The Coffee Process: From Seed to Cup

The Coffee Process: From Seed to Cup

Did you know that 70% of the quality of a coffee grain is determined by its genetics? Only 30% is due to the environment in which it has been cultivated. But, as is evident, the total result of your cup of coffee is not only due to the genetics of the raw material, since the processing of it plays a fundamental role in achieving the perfect coffee. If the coffee bean is good, it means that the optimal growing conditions and the processing and roasting have been carried out correctly by experienced personnel. But do you know what the coffee process consists of before it is roasted?

Before the coffee reaches your cup, the product goes through different phases which we will be talking about in this article.

CULTIVATION

The most traditional cultivation systems are usually carried out in areas of Central America and India. Coffee plants grow alongside other taller plants that protect them from sunlight. In Brazil, by contrast, the intensive method is used: extensive cultivation only of the coffee plants. It requires artificial irrigation and mechanised collection.

COLLECTION

One of the main factors that influence the quality of the grain is the method of harvesting, which can be of three types: mechanical harvesting, the ‘stripping’ method, the ‘picking’ method.

MECHANICAL COFFEE PICKING

Mechanical collection of the coffee. With this method, it is possible to collect the maximum volume of product in the shortest amount of time.

STRIPPING

It is the fastest manual method where all the fruit is dragged.

PICKING

The best quality red fruits are selected for harvesting.

PULPING, FERMENTATION, AND WASHING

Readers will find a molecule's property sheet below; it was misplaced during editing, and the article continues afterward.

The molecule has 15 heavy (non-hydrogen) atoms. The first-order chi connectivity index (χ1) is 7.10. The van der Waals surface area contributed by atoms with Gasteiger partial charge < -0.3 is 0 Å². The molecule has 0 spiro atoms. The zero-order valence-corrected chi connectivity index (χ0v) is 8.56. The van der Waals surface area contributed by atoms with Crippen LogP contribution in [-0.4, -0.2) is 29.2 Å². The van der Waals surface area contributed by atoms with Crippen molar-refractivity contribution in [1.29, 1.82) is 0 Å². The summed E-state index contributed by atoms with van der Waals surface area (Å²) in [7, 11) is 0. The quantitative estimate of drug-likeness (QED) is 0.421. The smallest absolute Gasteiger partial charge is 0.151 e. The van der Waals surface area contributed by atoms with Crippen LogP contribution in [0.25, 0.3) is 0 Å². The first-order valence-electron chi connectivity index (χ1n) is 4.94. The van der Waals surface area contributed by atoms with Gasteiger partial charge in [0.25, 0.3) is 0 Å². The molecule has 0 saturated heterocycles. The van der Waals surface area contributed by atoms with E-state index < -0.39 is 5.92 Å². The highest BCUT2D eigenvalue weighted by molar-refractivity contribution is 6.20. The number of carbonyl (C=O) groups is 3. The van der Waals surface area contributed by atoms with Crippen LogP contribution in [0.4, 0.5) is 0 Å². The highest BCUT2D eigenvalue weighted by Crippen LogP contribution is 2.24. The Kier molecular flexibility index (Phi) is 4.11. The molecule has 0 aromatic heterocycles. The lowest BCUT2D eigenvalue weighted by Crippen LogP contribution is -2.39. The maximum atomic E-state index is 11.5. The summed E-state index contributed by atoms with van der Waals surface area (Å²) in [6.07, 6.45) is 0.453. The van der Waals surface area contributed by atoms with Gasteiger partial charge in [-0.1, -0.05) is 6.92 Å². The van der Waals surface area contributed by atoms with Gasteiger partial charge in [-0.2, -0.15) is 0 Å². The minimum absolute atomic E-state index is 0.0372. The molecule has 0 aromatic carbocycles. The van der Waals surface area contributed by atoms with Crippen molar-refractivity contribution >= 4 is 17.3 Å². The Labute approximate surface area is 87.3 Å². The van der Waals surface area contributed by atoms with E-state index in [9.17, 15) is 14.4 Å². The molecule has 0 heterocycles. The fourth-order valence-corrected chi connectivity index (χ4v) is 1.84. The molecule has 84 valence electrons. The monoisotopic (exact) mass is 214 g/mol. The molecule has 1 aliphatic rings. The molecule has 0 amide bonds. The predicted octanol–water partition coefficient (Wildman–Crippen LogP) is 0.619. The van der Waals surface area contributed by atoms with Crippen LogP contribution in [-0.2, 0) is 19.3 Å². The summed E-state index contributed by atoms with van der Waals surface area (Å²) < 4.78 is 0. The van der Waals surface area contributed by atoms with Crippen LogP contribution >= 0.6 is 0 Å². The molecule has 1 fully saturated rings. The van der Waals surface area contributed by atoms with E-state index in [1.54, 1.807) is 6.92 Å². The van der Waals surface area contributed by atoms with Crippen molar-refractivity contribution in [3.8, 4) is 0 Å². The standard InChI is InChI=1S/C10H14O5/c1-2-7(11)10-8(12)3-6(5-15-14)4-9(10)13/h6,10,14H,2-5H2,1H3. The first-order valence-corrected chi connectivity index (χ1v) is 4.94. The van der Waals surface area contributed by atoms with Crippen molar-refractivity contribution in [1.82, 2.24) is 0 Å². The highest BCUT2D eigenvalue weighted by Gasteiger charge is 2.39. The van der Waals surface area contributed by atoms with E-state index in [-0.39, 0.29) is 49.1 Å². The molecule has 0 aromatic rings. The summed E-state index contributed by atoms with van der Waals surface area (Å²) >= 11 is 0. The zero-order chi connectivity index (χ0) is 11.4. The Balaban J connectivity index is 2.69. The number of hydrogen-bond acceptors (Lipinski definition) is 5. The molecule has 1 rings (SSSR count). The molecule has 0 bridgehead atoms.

Once the cherries are collected, it is taken to an area where they are treated. Here, the fruits go through washing channels and from there to the pulper. The fermentation is carried out in tanks where the pulped coffee is introduced and clean water is added with the aim of decomposing the mucilage (a kind of gelatin that covers the parchment). The fermentation process does not exceed 30 hours since if it is left longer, the coffee will be over-fermented. When the coffee is at the appropriate fermentation point, it is immediately washed.

DRYING

This part of the process is totally totally natural, as it is done under the sun although there are some larger farms that prefer to use mechanical drying systems.

PATIO DRYING

These patios, made of cement or brick, must have a very slight inclination and be free of irregularities to avoid puddles.

DRYING ON WOODEN CARTS

These structures can be moved. They are like wooden drawers mounted on iron rails, with wooden or mat floors and zinc ceilings, which keep the product safe in adverse weather situations.

DRYING IN ELBAS

They are made with a wood or cement base and a hinged zinc ceiling. It is important to move the coffee beans with a certain frequency so that they dry evenly.

SOLAR PARABOLIC DRIES OR CANOPIES

This system allows the smooth circulation of air, avoiding moisture retention inside the structure.

AFRICAN BED

It is a rectangular structure with a Mayan base slightly raised from the ground, which facilitates air circulation and avoids humidity problems. This system takes advantage of the air and the sun to dry the coffee.

COFFEE THRESHING

After drying, the coffee undergoes a new process called coffee threshing, where the green bean is carefully selected and classified (taking into account its size, weight, color, and appearance). Because its color is green, it has a fresh coffee smell and its average humidity is between 10 and 12%.

COFFEE ROASTING

The roasting process consists in subjecting them for a limited time to a high temperature. To accentuate the natural characteristics of each coffee, the roasting must be specific to each one of them. A lighter roast enhances the nuances of the beans, while darker roasts cause sugars and natural oils to rise to the surface for a more intense flavour.

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